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What iPhone 6 screen size means for developers | Clean Crisp Code

How is it with the new iPhone 6 that my app, created for iOS 7, still works well in iOS 8 on an iPhone 6 and 6 Plus?!

I modified my code to work with iOS 8, but have not touched it with these new iPhone sizes and resolutions. Some may call it magic, some may just be happy to not have extra work, but there is a reason.

The reason being the same as it was for iPhone 5 and that is the code frames and sizing don’t work in actualresolution. For example, the iPhone 6 has a resolution of 1334 x 750, but my code is written to think the frame is 320 x 568 (or 480 height for 4S). This remains the same for the new set of iPhones. So here is the data I found when logging the frame size of my app on these different devices, using the iOS Simulator in iOS 8.

* All tests were done in the simulator, not on a physical device *

iPhone 4S: {{0, 0}, {320, 480}}

iPhone 5S: {{0, 0}, {320, 568}}

iPhone 6: {{0, 0}, {320, 568}}

iPhone 6 Plus: {{0, 0}, {320, 568}}

So there you go, it is as if the resolution has changed, but the devices still have the same ratio as the iPhone 5.

Looking at these frames, setting anything past the 568 y value, might put it off the screen on an iPhone 6, so I tried just that…

What I found was that the object was pushed off screen kind of as I expected. All this considering that the app, which was targeted towards iOS 7 is being run in a scaled mode. That is the secret on why my app looks as expected, it is not actually changing the frame size for apps that were not made for these bigger screen sizes. For apps built for iOS 8, developers will be using the resolutions mentioned in the following paragraph.

Important Update:As I hear comments and work more with the new Xcode, it seems our iOS 7 apps may be running in a scaled/compatibility mode. The screen resolutions should actually be 375 x 667for the iPhone 6 and 414 x 736for the iPhone 6 Plus. So that is what a developer will be dealing with if they are using frames. The point remains the same though for those of us using auto layout, I believe there is a way to set up auto layout to work now and in the future for whatever screen sizes Apple may throw at us. This is especially clear with the resizable iPhone option in the iOS Simulator. For more details about the pixel details, check out PaintCode’s article.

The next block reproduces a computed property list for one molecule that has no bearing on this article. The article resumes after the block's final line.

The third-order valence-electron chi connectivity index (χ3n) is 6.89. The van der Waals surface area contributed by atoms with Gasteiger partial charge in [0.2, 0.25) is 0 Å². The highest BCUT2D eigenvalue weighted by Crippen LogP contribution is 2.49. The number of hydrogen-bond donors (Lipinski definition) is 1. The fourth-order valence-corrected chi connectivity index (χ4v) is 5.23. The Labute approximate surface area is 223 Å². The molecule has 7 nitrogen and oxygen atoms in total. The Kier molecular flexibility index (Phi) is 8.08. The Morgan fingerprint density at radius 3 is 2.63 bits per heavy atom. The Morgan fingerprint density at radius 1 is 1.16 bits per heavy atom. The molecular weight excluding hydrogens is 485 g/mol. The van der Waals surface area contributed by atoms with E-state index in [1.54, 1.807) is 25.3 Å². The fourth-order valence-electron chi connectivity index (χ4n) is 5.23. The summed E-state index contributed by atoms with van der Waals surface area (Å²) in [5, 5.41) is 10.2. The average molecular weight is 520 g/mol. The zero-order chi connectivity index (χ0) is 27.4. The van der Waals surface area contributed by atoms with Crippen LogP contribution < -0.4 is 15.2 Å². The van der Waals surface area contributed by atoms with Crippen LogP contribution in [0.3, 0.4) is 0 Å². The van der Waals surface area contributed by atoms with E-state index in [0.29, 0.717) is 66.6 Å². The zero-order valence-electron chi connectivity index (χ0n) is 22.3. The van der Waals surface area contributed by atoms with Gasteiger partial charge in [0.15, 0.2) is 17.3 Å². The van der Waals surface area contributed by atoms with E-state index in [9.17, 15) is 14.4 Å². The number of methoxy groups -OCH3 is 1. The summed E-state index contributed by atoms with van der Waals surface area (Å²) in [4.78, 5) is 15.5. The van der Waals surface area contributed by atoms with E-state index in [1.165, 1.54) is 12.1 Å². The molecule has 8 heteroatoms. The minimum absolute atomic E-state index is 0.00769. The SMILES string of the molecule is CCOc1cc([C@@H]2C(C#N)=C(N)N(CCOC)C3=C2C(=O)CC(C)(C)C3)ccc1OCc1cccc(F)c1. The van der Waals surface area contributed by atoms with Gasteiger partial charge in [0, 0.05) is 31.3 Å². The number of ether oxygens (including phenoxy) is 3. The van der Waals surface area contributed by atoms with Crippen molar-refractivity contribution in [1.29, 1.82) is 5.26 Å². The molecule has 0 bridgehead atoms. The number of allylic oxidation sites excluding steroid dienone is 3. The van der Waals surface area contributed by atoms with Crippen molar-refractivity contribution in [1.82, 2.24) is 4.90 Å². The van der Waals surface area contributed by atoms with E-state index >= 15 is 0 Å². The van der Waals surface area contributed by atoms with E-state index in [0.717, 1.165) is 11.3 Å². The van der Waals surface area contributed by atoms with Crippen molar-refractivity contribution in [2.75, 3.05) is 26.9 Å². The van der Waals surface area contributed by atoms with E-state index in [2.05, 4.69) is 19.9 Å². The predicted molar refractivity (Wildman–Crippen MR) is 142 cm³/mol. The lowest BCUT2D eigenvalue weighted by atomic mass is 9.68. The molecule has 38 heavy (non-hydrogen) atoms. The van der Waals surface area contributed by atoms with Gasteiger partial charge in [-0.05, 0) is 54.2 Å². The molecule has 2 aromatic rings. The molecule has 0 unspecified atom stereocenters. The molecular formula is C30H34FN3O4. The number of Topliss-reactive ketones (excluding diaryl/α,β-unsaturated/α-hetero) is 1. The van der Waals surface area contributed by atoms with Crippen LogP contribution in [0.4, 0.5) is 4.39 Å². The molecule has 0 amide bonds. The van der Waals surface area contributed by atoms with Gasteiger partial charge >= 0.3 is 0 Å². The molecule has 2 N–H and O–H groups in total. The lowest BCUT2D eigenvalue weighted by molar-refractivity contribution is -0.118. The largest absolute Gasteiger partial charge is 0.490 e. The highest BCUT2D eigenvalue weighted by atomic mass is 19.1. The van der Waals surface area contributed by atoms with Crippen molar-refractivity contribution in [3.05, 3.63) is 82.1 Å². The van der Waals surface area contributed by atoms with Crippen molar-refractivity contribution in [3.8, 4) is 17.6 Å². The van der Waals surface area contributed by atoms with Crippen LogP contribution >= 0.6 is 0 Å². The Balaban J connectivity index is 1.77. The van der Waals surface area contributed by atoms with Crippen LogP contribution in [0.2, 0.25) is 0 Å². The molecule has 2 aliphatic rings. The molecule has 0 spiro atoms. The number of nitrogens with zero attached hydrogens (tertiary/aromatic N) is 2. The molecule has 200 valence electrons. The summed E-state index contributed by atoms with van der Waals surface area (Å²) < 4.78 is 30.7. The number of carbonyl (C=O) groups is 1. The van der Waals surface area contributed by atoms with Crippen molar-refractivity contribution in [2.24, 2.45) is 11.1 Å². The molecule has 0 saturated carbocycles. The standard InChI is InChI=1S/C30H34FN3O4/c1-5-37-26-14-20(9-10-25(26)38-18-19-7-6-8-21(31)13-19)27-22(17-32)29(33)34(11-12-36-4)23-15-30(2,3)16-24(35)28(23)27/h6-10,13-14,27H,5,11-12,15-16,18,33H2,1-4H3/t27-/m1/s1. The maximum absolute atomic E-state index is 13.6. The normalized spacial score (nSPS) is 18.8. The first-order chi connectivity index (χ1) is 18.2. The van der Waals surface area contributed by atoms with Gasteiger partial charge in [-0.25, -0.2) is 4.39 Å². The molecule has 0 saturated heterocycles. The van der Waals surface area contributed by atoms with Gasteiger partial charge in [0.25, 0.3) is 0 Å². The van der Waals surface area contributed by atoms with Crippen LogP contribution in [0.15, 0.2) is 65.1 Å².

To update your iOS 7 app to utilize the new iPhone 6 sizes:

Within Xcode, click on your .xcassets file and add a “New Launch Image”

From there just add a 1242 x 2208 image to the Retina HD 5.5 spot and/or a 750 x 1334 image to the Retina HD 4.7 spot and your app should now recognize these new screen sizes as you would expect. Make sure the set of launch images you want to use is named LaunchImage in your .xcassets and not LaunchImage-1 or something like that.

For my app, things still looked pretty good, they just look more spread out since there is more screen space. In some part of the app though, there is a lot of white space for the same reason.

 

iPhone 6 Aspect Ratio Comparison

Here are the different aspect ratios just so you know.

iPhone 5S: 40:71

iPhone 6: 375:667

iPhone 6 Plus: 9:16

Now these calculationsare precise so they seem very different, but it turns out, Apple has hardly changed this ratio at all throughout their newest iPhone models. If you reduce those numbers they are different, ever so slightly.

Using the 2 iPhone 6aspect ratios on a320 width, the height always comes to 569, which is one pixel off the iPhone 5S frame height of 568. This is not a coincidence and I think it was really smart of Apple to stick with this one aspect ratio for all their new iPhones. New iPhones were announced today and they are supposedly “Bigger than bigger” according to Apple, so maybe we will see what means soon.Their impact, I think will be a positive one for users and developers alike.

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